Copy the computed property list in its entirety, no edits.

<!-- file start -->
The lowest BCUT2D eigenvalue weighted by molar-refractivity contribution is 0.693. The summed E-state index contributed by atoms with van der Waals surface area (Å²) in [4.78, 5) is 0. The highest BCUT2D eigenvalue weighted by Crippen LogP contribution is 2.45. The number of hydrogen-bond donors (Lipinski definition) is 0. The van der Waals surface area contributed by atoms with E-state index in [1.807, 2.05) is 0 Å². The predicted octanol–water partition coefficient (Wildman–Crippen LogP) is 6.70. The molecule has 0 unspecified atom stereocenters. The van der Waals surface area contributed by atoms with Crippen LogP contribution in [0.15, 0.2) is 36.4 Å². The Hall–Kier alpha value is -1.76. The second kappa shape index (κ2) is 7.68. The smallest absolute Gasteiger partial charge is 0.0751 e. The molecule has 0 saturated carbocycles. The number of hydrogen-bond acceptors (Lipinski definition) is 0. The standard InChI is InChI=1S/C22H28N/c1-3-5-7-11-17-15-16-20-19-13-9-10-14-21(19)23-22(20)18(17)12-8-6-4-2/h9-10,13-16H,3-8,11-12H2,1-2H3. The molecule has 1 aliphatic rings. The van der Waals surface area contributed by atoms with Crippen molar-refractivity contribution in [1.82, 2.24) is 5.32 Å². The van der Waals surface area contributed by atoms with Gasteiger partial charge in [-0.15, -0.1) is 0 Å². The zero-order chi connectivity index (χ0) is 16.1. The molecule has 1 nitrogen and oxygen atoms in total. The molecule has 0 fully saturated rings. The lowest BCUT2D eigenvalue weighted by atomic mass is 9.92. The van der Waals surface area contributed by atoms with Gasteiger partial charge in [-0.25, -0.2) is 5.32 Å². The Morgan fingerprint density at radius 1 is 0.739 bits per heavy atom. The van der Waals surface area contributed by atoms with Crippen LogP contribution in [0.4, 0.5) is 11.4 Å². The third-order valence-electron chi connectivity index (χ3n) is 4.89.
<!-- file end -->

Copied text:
The lowest BCUT2D eigenvalue weighted by molar-refractivity contribution is 0.693. The summed E-state index contributed by atoms with van der Waals surface area (Å²) in [4.78, 5) is 0. The highest BCUT2D eigenvalue weighted by Crippen LogP contribution is 2.45. The number of hydrogen-bond donors (Lipinski definition) is 0. The van der Waals surface area contributed by atoms with E-state index in [1.807, 2.05) is 0 Å². The predicted octanol–water partition coefficient (Wildman–Crippen LogP) is 6.70. The molecule has 0 unspecified atom stereocenters. The van der Waals surface area contributed by atoms with Crippen LogP contribution in [0.15, 0.2) is 36.4 Å². The Hall–Kier alpha value is -1.76. The second kappa shape index (κ2) is 7.68. The smallest absolute Gasteiger partial charge is 0.0751 e. The molecule has 0 saturated carbocycles. The number of hydrogen-bond acceptors (Lipinski definition) is 0. The standard InChI is InChI=1S/C22H28N/c1-3-5-7-11-17-15-16-20-19-13-9-10-14-21(19)23-22(20)18(17)12-8-6-4-2/h9-10,13-16H,3-8,11-12H2,1-2H3. The molecule has 1 aliphatic rings. The van der Waals surface area contributed by atoms with Crippen molar-refractivity contribution in [1.82, 2.24) is 5.32 Å². The van der Waals surface area contributed by atoms with Gasteiger partial charge in [-0.15, -0.1) is 0 Å². The zero-order chi connectivity index (χ0) is 16.1. The molecule has 1 nitrogen and oxygen atoms in total. The molecule has 0 fully saturated rings. The lowest BCUT2D eigenvalue weighted by atomic mass is 9.92. The van der Waals surface area contributed by atoms with Gasteiger partial charge in [-0.25, -0.2) is 5.32 Å². The Morgan fingerprint density at radius 1 is 0.739 bits per heavy atom. The van der Waals surface area contributed by atoms with Crippen LogP contribution in [0.4, 0.5) is 11.4 Å². The third-order valence-electron chi connectivity index (χ3n) is 4.89.